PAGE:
Every year, thousands of high school seniors across America give their parents a minor cardiac event by uttering the words, “I think I want to study theater in college.” There’s a commonly held notion that economic success and the professional pursuit of live performance are mutually exclusive. Although stagework might never be a stable job, the upcoming sale of Cirque du Soleil from founder Guy Laliberté to a group led by TPG Capital of Forth Worth, TX, for $1.5 billion should put to rest the idea that there’s no money in theater.
The live performances developed by Cirque du Soleil are very innovative and often involve the incorporation of audio and visual technologies into a show. Research and development has been very important to the creation of the 33 productions that the company has staged since its founding in 1982. As Forbes points out, Cirque du Soleil enjoys a culture of innovation supported by a vast team of global talent scouts and media archival researchers. Employing performers from over 50 different countries also helps to develop a positive artistic tension and creative frictions that allow for innovative theatrical ideas to emerge.
This willingness to innovate has been incredibly valuable over the years for Cirque du Soleil, the world’s largest theatrical producer according to a circus industry analysis report published by En Piste, Canada’s national circus arts network. Laliberté, himself a street performer, formed the theater company with fellow street performer Daniel Gauthier and the help of a $1 million grant from the Canadian government for performance work developed for the 450th anniversary of Jacques Cartier’s discovery of Canada. It’s pretty incredible that this company, founded by street performers and boosted with millions of dollars worth of public investment, has successfully transitioned into a private venture that generates $620 million in revenue every single year, as of En Piste’s November 2007 study. The current net worth of Guy Laliberté is estimated by Forbes to be $1.89 billion, an incredible amount of self-made wealth for a former street performer.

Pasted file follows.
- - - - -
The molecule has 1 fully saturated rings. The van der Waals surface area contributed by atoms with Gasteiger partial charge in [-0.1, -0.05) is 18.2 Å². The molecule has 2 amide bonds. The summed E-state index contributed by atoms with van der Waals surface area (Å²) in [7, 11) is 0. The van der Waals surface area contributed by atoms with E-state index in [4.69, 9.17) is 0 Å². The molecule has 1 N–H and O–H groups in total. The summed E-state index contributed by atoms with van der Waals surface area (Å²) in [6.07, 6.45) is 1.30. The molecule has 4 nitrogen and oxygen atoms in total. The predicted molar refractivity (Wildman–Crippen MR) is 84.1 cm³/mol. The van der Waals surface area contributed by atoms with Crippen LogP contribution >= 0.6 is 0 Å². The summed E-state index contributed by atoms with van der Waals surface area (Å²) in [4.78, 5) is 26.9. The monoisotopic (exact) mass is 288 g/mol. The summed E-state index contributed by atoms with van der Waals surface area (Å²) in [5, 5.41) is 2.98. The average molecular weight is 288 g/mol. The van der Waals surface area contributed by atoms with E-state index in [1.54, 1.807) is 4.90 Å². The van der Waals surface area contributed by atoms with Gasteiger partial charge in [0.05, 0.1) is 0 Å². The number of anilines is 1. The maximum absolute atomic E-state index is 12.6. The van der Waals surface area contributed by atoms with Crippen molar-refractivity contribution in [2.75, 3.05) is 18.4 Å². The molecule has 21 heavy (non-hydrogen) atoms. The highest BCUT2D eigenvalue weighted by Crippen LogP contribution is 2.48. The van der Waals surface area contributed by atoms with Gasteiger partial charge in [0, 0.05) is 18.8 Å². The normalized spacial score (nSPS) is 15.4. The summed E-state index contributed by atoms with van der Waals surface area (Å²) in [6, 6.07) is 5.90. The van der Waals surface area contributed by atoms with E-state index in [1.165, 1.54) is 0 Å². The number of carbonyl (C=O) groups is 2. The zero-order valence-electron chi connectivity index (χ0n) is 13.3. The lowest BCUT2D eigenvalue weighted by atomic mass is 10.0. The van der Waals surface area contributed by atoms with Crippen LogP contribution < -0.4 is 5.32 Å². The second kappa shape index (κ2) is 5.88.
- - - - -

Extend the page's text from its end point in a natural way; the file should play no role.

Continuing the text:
Cirque du Soleil currently operates 19 shows worldwide. Some of these, like Varekai and Quidam, tour cities in North America or across the globe. The theatrical production company has also developed long-running performances for Las Vegas (O, Zumanity) and Walt Disney World Resort (La Nouba). The 2007 En Piste study pegged Cirque du Soleil’s employment numbers at 3,800, including 1,000 artists, but The Wall Street Journal reported that the company had more than 4,000 employees as of this April. Forbes reports that the company annually entertains an audience totalling 15 million and has performed for more than 150 million people since its founding.
Cirque du Soleil doesn’t hold any patents but intellectual property is very important to the company. A quick search of the online trademark database provided by the U.S. Patent and Trademark Office shows us that Cirque du Soleil is listed on a total of 47 trademarks, 45 of which are still live. These trademarks provide important protections to the theatrical production company which it can enforce to protect its competitive advantage in the market. For example, U.S. Trademark No. 76977578, protects the typed drawing design for the Varekai mark for Cirque du Soleil when it appears on pre-recorded digital video discs featuring music, drama or variety entertainment, necklaces, souvenir programs, clothing apparel, Christmas tree decorations as well as the conception, production and presentation of theatrical performances featuring acrobatic arts, comical acts and dance set to music. Although that trademark has been renewed, Cirque du Soleil may want to work on renewing U.S. Trademark No. 86255291, a standard character mark that protects Joyà, another Cirque production. This trademark protects the appearance of Joyà on entertainment services including multimedia theatrical productions, dinner theater shows and online information services. According to USPTO’s Trademark Status & Document Retrieval (TSDR) database, this trademark will expire on May 25th if Cirque du Soleil doesn’t renew during the six-month period after the notice of allowance (NOA) was issued for this mark. Then again, Joyà is a dinner theater event permanently stationed in Playa del Carmen, Mexico, so the company may not feel it to be that important to protect its U.S. trademarks for that particular show.